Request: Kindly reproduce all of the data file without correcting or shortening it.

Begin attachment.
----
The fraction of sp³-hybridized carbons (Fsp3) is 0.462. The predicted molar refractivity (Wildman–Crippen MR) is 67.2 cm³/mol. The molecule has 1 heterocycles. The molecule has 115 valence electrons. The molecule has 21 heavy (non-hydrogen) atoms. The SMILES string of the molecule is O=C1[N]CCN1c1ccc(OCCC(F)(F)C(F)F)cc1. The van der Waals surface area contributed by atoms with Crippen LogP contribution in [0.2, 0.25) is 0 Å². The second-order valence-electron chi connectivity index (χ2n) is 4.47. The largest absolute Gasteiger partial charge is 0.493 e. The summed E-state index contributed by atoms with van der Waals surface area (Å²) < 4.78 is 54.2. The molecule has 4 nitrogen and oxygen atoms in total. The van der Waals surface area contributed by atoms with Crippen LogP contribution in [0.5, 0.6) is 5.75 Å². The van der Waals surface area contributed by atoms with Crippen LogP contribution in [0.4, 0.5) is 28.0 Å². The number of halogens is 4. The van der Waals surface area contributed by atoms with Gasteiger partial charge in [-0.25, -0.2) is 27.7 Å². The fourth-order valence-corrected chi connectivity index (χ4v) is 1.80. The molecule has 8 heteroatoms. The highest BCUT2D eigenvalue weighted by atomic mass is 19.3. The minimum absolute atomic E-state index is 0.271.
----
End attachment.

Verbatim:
The fraction of sp³-hybridized carbons (Fsp3) is 0.462. The predicted molar refractivity (Wildman–Crippen MR) is 67.2 cm³/mol. The molecule has 1 heterocycles. The molecule has 115 valence electrons. The molecule has 21 heavy (non-hydrogen) atoms. The SMILES string of the molecule is O=C1[N]CCN1c1ccc(OCCC(F)(F)C(F)F)cc1. The van der Waals surface area contributed by atoms with Crippen LogP contribution in [0.2, 0.25) is 0 Å². The second-order valence-electron chi connectivity index (χ2n) is 4.47. The largest absolute Gasteiger partial charge is 0.493 e. The summed E-state index contributed by atoms with van der Waals surface area (Å²) < 4.78 is 54.2. The molecule has 4 nitrogen and oxygen atoms in total. The van der Waals surface area contributed by atoms with Crippen LogP contribution in [0.5, 0.6) is 5.75 Å². The van der Waals surface area contributed by atoms with Crippen LogP contribution in [0.4, 0.5) is 28.0 Å². The number of halogens is 4. The van der Waals surface area contributed by atoms with Gasteiger partial charge in [-0.25, -0.2) is 27.7 Å². The fourth-order valence-corrected chi connectivity index (χ4v) is 1.80. The molecule has 8 heteroatoms. The highest BCUT2D eigenvalue weighted by atomic mass is 19.3. The minimum absolute atomic E-state index is 0.271.